ECPR Standing Group in Political Parties

Current Major Projects

The following list contains links to information on current research project networks involving members of the Standing Group. If any members wish to update that information, or to provide information on additional networks, they are invited to complete  this form and send it to the group’s Webmaster ( with a copy to the Convenor.

The  Challenges of Intra-Party Democracy

Intra-party democracy (IPD) is both a hot topic and one that has been with us as long as has the study of political parties. IPD has been a central concern in the evolution of parties and its presence, or absence, is a key element in the specification of all of the major party models, as it encapsulates the relationships between parties and civil society and the decisions parties make regarding the distribution of internal power and influence.  IPD is especially topical as it is increasingly advanced as a normative good by many who are involved in the democracy promotion business and by many political parties arguing that their internal practices make them ‘more democratic’ than their opponents.  An increasing number of states are prescribing that parties adopt practices that they perceive as more democratic.   Both academic and popular observers of party activity tend towards automatic criticism of anything perceived as oligarchic or elite dominated within parties and to champion reforms viewed as increasing opportunities for rank-and-file influence in party decision making.  These positions are often taken without careful reflection of the issues at stake and the costs and benefits of particular practices adopted (or not) by the parties.

Notwithstanding the general propensity towards support for greater IPD, a review of party and state practices reveals significant diversity in terms of parties’ approaches to IPD.  While the vast majority would claim to be internally democratic, their differing practices suggest they take divergent views regarding the appropriate contours of IPD.   Like democracy itself, IPD is essentially contestable.  Is it primarily about participation, inclusiveness, decentralisation, accountability or something else altogether?  Should the emphasis be on process or outcomes? Should consideration be limited to increasing democratic opportunity within parties or should the focus be on the role of parties in enhancing system-wide democratic practice?  There is no one correct answer to these questions and parties routinely answer them in different ways.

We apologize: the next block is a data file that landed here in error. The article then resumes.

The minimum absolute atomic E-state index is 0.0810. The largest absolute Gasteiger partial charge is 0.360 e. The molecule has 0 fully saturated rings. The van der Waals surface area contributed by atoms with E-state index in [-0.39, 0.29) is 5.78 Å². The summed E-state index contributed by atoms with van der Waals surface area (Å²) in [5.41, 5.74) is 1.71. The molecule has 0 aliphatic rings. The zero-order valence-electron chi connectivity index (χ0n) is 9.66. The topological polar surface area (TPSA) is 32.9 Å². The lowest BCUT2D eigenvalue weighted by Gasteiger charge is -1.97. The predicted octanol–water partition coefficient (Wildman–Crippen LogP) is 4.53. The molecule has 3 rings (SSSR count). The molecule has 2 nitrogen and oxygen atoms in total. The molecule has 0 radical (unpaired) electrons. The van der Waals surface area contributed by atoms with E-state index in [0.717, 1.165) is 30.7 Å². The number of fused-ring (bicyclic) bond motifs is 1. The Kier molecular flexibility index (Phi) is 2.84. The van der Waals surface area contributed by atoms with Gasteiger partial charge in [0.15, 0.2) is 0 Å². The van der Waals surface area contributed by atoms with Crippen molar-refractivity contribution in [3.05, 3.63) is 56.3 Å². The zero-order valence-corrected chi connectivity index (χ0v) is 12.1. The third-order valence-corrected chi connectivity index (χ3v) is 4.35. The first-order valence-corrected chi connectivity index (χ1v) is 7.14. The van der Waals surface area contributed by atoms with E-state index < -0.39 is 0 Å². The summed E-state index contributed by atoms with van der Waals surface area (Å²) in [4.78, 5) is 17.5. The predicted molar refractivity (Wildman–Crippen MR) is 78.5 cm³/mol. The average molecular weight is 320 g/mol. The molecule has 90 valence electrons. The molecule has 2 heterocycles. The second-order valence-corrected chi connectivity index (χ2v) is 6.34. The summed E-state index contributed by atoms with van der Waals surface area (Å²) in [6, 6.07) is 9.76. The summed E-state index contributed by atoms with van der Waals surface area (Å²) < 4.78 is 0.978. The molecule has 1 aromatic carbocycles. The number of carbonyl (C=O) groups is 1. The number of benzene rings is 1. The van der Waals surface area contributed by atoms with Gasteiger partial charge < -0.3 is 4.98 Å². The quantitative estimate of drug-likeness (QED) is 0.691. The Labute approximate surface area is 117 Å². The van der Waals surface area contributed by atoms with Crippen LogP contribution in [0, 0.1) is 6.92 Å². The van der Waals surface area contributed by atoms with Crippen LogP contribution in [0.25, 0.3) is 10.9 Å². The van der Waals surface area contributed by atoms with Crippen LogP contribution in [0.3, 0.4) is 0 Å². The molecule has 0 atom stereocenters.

This project brings together a group of party scholars to address these questions that are central to an understanding of the nature of contemporary democracy and the place of political parties within it.  Many of the subjects covered here are dealt with in individual monographs (many written by the participants in the project).  The group’s objective is to produce a comprehensive analysis of IPD that brings together the various aspects of party organisation and behavior, and state regulation, in a single examination of how they influence the nature of democratic practice within and outside of political parties.  The team members have met twice for stand-alone workshops and a volume is forthcoming in the Comparative Politics Series with Oxford University Press.

Project Members
William Cross, Carleton University
Richard S. Katz,  Johns Hopkins University

Ingrid van Biezen, Leiden University
R. Kenneth Carty, University of British Columbia
Sarah Childs, University of  Bristol
Anika Gauja, University of Sydney
Maciej Hartlinski, University of Warmia and Mazury in Olsztyn Poland
Keiichi KUBO, Waseda University
Gideon Rahat, Hebrew University of Jerusalem
Susan Scarrow, Universityof Houston
Lisa Young, University of Calgary

For additional information on this project please contact Bill Cross, Carleton University, Ottawa, or Dick Katz, Johns Hopkins University,

Primaries In Comparative Perspective